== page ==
Looking for revision notes that are specific to the exam board you are studying? If so, click the links below to view our condensed, easy-to-understand revision notes for each exam board, practice exam question booklets, mindmap visual aids, interactive quizzes, PowerPoint presentations and a library of past papers directly from the exam boards.

Amount of Substances

Key Facts & Summary of Amount of Substances

  • Molar Mass is the mass in grams of 1 mole of a substance and is given the unit of g mol-1
  • The mole is the amount of substance in grams that has the same number of particles as there are atoms in 12 grams of carbon-12.
  • One mole of a defined entity contains 6.02 x 1023 of that entity
  • Molarity, M, indicates the number of moles of a solute in 1 L of a solution
  • Molality, m,indicates the number of moles of solute dissolved in exactly one kilogram of solvent.

The amounts of the substances are measured in units of mass (g or kg), volume (L) and mole (mol). Unit interconversions are based on the definitions of the units, and converting amounts from g or kg into mol is based on atomic masses of the elements.

Atomic mass is defined as the mass of one mole of element.

 A mole of any element is the amount of the element that contains a defined number of atoms, called Avogadro's number ( 6.02 x 1023 ). So a mole of sodium is the amount of sodium which contains 6.02x10 23 atoms of the element.

Some other examples are:

1 mole of  copper atoms will contain 6.02 x 1023 atoms

1 mole of carbon dioxide molecules will contain 6.02 x 1023 molecules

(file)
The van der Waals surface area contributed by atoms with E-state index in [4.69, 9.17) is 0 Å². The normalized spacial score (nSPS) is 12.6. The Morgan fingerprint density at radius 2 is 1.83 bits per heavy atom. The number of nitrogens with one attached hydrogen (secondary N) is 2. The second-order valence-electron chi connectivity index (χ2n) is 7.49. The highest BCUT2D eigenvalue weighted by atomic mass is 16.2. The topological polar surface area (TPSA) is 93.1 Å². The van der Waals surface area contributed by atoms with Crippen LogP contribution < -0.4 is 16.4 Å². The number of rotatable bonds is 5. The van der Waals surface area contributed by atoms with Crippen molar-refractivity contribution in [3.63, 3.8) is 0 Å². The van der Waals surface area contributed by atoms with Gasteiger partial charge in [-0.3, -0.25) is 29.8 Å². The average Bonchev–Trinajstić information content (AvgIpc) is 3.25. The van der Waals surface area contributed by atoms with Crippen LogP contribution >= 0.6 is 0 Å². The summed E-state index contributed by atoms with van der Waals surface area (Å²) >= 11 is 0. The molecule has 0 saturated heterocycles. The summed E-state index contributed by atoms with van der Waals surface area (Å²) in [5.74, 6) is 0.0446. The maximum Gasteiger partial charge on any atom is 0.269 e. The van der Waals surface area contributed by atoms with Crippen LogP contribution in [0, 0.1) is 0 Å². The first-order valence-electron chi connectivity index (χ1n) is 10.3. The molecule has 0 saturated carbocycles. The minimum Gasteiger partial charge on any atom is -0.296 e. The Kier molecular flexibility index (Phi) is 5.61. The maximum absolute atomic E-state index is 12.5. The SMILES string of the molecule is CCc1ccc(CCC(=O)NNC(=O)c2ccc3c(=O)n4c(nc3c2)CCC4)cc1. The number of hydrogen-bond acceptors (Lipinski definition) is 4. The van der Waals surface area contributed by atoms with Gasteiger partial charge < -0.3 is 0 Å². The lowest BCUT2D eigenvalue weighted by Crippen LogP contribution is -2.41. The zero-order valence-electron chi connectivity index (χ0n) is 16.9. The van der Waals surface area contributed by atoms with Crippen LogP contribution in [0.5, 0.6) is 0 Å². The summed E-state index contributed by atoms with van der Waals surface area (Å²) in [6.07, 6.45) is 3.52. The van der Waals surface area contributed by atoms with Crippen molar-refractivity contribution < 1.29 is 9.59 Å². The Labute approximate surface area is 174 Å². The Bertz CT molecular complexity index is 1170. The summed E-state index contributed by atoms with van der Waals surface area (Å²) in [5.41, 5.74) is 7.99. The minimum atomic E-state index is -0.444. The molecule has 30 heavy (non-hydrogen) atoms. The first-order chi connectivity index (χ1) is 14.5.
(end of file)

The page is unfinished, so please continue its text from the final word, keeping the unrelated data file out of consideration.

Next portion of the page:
1 mole of sodium ions will contain 6.02 x 1023 ions


Molecules  are the natural units of substances. Molecules are groups of atoms bonded together,  except monatomic molecules of inert gases He (helium), Ne (neon), Ar (argon), Kr (kripton), Xe (xenon), and Rn (radon).

For example, molecules of oxygen, water, and phosphorous are O2 , H2O , and P4 respectively.

Fig. 1 graphic rapresentation of molecules. From left to right: oxygen, water and phosphorus.

Different substances have different molecular masses. Equal numbers of moles of different substances have different masses, but equal masses have different numbers of atoms, molecules, or moles. This can sound a little bit complicated, but it will all make sense eventually.

The stoichiometric relationships between reactants and products in a reaction is far more simpler if we deal with it using moles instead of grams.

As said above, moles (mol) represent amounts of substances in the unit of Avogadro's number (6.02 x 1023) of atoms and molecules. Therefore a mole of Fe2+ has 6.02 x 1023ions, and a mole of Fe2O3 has 1.204x1024  Fe and 1.8066x1024 O atoms, so a total of 3.0x1024  Fe and O atoms.

Molar Mass

It is also very important to convert masses in grams or mol. The number of moles of a substance in a sample is the mass in g divided by the molar mass,

Here the formula:

mole = mass(g) * molarmass(g/mol)

. Since density is the mass divided by its volume,



Let's use some examples of chemical reactions to see how important and easier is to use moles instead of grams.

Suppose we combine 1 g of calcium oxide (CaO) with 1 g of water (H2O). The product we get is Ca(OH)2. Here's the equation: